One of the most demanding tasks for the Department of Homeland Security will be to undertake to warn the citizens of the United States of an impending condition that threatens them. This functionally means that the information gathering and analytic processes note indicators that in some way communicate a condition worthy of warning. The mere fact of warning has compound effect and causes the expenditure of resources. There is an interactive dynamic involved here that is challenging in the best of times with the clearest information. When and about what do you warn the population? The “Chicken Little,” syndrome will flourish in an environment of too frequent warning. If the public is warned, those who would attack us are warned too. Inadequate warning leads to the disasters we have suffered. The conundrum of whether or not to warn is dependent primarily on good intelligence applied to the circumstances extant, with good judgment. Setting up an effective, efficient and dependable warning system harkens back to the days of Civil Defense in the context of the threat from the former Soviet Union. But, this is quite different since the time, space, and tempo of activity are so different. Solving this problem is already challenging and will become more difficult as time passes. The Indications and Warning (I&W) system needs our best effort.


A brief word about security. We should not allow, even in the name of freedom of the press, the open publication and public compromise of vital details of intelligence collection and production activities which, when they are compromised, give some advantage to our opponents. This has always been true in a declared state of war and substantial historical precedent exists for some form of control. In the context of the “War against terrorism,” it seems that we cannot decide what must be protected and what can be compromised. Further it does not seem that we have an effective mechanism to examine some information ahead of time to determine if it will do harm to our national security. Perhaps the Congress can address this important problem. I don’t think we can or should continue on the track we are now on where a terrorist can be informed in the newspaper that his private conversations have been collected and immediately change his mode of conversation and in so doing deny us the information we need. This simply does not pass the common sense test.


On the other hand, appropriate authorities, especially the Congress, must have full access to the workings of the intelligence community so that they can exercise the kind of oversight, policy control and enforcement and accountability that we all know we need. Our legislative, judicial and executive constitutional check and balance system, working hand-in-hand with the media and other public interests, seems very capable of protecting the American people and informing them appropriately without damaging our vital capabilities by the unfettered compromise of secrets and activities upon which we depend.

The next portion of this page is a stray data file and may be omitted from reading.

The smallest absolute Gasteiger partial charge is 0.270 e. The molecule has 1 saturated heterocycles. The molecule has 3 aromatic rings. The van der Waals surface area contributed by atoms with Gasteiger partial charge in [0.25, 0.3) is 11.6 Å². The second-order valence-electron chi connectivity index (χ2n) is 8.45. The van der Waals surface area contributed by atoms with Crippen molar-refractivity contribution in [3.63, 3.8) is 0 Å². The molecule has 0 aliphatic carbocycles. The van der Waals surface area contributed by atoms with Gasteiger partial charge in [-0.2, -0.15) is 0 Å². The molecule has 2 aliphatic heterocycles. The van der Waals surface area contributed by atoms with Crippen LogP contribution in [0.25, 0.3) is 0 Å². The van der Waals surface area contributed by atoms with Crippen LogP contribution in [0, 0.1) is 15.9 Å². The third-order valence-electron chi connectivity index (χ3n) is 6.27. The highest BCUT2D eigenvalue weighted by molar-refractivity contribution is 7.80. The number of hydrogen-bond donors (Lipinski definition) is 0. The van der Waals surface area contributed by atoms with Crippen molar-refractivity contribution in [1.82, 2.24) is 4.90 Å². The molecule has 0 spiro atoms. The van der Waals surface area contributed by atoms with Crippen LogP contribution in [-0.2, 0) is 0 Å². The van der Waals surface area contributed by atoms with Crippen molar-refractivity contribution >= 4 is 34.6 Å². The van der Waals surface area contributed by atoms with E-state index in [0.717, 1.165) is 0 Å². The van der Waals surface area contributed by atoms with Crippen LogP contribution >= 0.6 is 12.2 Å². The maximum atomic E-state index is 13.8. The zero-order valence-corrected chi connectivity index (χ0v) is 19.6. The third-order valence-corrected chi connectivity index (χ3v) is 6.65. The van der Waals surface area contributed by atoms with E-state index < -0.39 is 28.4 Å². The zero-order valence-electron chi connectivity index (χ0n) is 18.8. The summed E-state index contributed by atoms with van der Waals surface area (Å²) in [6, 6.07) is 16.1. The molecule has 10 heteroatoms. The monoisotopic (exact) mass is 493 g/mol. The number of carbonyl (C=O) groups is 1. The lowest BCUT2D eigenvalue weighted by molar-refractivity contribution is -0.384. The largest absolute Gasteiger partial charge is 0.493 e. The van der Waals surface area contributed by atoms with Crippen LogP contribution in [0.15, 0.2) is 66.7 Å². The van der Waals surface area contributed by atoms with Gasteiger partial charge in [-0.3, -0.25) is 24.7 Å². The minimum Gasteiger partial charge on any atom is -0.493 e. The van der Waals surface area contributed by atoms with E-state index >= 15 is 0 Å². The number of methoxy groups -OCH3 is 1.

The Homeland Security mission is a complex and demanding set of tasks and requirements, made even more complex by the competing demands of parallel and sister organizations and agencies and by the parochial interests of many different groups. I have come to believe that this sort of challenge can only be met and dealt with by continuing Presidential involvement, assisted by the willing cooperation of the involved heads of the many elements of government, including the Congress of the United States, the courts, and state and local governments.


To the degree that this is accurate, the National Security Council Staff and the members of appropriate National Security Council elements should exercise policy development, oversight and guidance, but the operational and functional activities of the Department of Homeland Security should be separate and distinct from that oversight. We cannot afford to confuse roles and missions in this new pressing environment


The future can be secure. The new Department of Homeland Security can contribute much to that security. However, when one looks out at the threat, notably the threat from weapons with mass effects and adds to it the possibilities embodied in new science and new technology, then I believe we should generate an exceptional and urgent response to these threats. Complex, difficult, challenging, unpalatable, unacceptable…all the buzzwords apply. Unfortunately these emerging conditions are also real and present dangers, not imagined postulations. The response must be realistic and current too.


My heart is in this testimony as much as my mind. I have warned about these problems before and I have failed to garner adequate support or action. In speaking to you today it is my fervent hope that some idea or thought will help to better secure our nation. Thank you.